A. Yes, just sickle cell trait, genetic conditions such as OI are passed on from parents to children and this can occur in a number of ways, for instance, just one parent may pass on a defective copy of the gene or, in some cases, both parents. As we all have two copies of each gene with each parent passing one copy each to the new child there are instances where the condition is not passed on 

Q Can people at risk of passing on the condition be tested?
A. Yes, people with OI or with known OI in their family can seek genetic counselling to discuss the chances of the condition being passed on to any children.

NEEDS
We would like to know if you have OI or if you know someone living in Nigeria with this illness. Contact us if you are a network centre, doctor, nurse as we would like to develop a Professional Network to provide support and information for people suffering with OI. Are you a professional or specialist working in the field of Osteogenesis Imperfecta and other rare bone diseases? Please get in touch!

Inheritance
Osteogenesis imperfecta (OI) is most commonly inherited. This means that having only one changed copy of the responsible gene in each cell is enough to cause features of OI. The mutated copy of the gene may be inherited from an affected parent, or it may occur for the first time in an affected person.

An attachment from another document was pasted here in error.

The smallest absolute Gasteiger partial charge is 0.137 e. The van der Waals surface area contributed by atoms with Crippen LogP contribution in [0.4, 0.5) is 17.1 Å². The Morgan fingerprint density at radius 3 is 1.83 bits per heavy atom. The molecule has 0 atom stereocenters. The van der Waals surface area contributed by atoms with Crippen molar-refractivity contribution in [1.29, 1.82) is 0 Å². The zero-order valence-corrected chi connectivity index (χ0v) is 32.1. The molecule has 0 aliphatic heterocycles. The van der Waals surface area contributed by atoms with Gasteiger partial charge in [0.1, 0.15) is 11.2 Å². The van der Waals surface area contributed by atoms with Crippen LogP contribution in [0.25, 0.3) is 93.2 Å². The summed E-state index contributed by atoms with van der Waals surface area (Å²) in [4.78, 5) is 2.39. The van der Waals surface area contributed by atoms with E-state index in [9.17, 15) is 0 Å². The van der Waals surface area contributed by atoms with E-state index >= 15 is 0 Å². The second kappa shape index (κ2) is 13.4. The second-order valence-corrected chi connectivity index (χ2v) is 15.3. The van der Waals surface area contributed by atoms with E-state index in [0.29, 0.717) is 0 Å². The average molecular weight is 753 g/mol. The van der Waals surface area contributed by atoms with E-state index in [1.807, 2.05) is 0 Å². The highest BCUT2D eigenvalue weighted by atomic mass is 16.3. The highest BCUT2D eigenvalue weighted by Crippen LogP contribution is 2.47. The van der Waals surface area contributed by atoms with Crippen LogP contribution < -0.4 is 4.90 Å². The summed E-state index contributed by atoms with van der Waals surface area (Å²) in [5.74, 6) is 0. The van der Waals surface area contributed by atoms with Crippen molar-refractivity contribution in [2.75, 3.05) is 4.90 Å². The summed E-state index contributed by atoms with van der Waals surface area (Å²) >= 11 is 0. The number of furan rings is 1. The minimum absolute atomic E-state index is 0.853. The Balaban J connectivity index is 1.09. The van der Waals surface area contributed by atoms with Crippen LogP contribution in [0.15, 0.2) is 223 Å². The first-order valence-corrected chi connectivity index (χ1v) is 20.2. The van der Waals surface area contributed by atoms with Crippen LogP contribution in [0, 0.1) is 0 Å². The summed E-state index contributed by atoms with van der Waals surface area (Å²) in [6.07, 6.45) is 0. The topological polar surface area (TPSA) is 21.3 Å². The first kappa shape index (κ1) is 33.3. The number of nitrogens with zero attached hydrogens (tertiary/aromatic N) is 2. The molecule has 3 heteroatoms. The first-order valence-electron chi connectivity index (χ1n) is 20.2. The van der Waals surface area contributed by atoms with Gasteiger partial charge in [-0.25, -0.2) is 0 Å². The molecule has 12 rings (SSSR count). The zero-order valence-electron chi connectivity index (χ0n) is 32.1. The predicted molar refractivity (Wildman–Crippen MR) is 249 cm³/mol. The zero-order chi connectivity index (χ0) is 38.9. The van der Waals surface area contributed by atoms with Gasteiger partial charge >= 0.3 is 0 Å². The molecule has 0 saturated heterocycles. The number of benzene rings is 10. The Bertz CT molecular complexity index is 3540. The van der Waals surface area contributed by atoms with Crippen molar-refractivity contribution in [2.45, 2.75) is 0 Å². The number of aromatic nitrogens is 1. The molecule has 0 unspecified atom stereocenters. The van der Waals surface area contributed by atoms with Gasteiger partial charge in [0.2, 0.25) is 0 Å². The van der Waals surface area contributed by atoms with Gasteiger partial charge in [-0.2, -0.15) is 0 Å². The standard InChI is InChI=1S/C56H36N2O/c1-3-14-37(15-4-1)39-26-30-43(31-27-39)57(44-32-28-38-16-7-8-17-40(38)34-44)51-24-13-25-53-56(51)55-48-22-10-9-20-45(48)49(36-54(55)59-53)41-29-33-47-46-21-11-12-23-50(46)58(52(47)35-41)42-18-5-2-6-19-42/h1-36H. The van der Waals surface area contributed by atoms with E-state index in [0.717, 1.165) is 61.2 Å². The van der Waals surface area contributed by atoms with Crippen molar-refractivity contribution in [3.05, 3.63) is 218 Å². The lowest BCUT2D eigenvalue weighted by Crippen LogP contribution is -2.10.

When a person with an autosomal dominant form of OI has children, each child has a 50% (1 in 2) chance of inheriting the mutated gene. If the child inherits the mutated gene, the child’s symptoms may be milder, or more severe, than those of the parent. 

Less commonly, OI is inherited in an autosomal manner. This means that both copies of the responsible gene in each cell must have a mutation for a person to be affected. The parents of a person with an autosomal recessive condition typically are unaffected, but each carry one mutated copy of the gene. When two carriers of an autosomal recessive form of OI have children, each child has a 25% (1 in 4) chance to be affected, a 50% (1 in 2) chance to be a carrier like each parent, and a 25% chance to be unaffected and not be a carrier.

Suggested organizations and website to acquire more information. 

Organisations Supporting this Disease

Canadian Osteogenesis Imperfecta Society 
128 Thornhill Crescent 
Chatham, Ontario, Canada, N7L 4M3
Canada 
Telephone: 519-436-0025 
E-mail: rkhayes@ccat.on.ca

Children’s Brittle Bone Foundation 
7701 95th Street 
Pleasant Prairie, WI 53158 
Telephone: 773-236-2223 
Fax: 262-947-0724 
E-mail: info@cbbf.org 
Website: http://www.cbbf.org/http://www.cbbf.org/

Osteogenesis Imperfecta Foundation 
804 West Diamond Avenue, Suite 210 
Gaithersburg, MD 20878 
Toll-free: 844-889-7579 
Telephone: 301-947-0083 
Fax: 301-947-0456 
E-mail: bonelink@oif.org 
Website: http://www.oif.org

Brittle Bone Society, UK

30 Guthrie Street 
Dundee 
DD1 5BS 
United Kingdom 
Telephone: (+44) 01382- 204446 
Fax: (+44) 01382- 206771 
E-mail: bbs@brittlebone.org 
Website: http://www.brittlebone.org/

Padirinos OI 
http://www.elistas.net/lista/padrinos-oi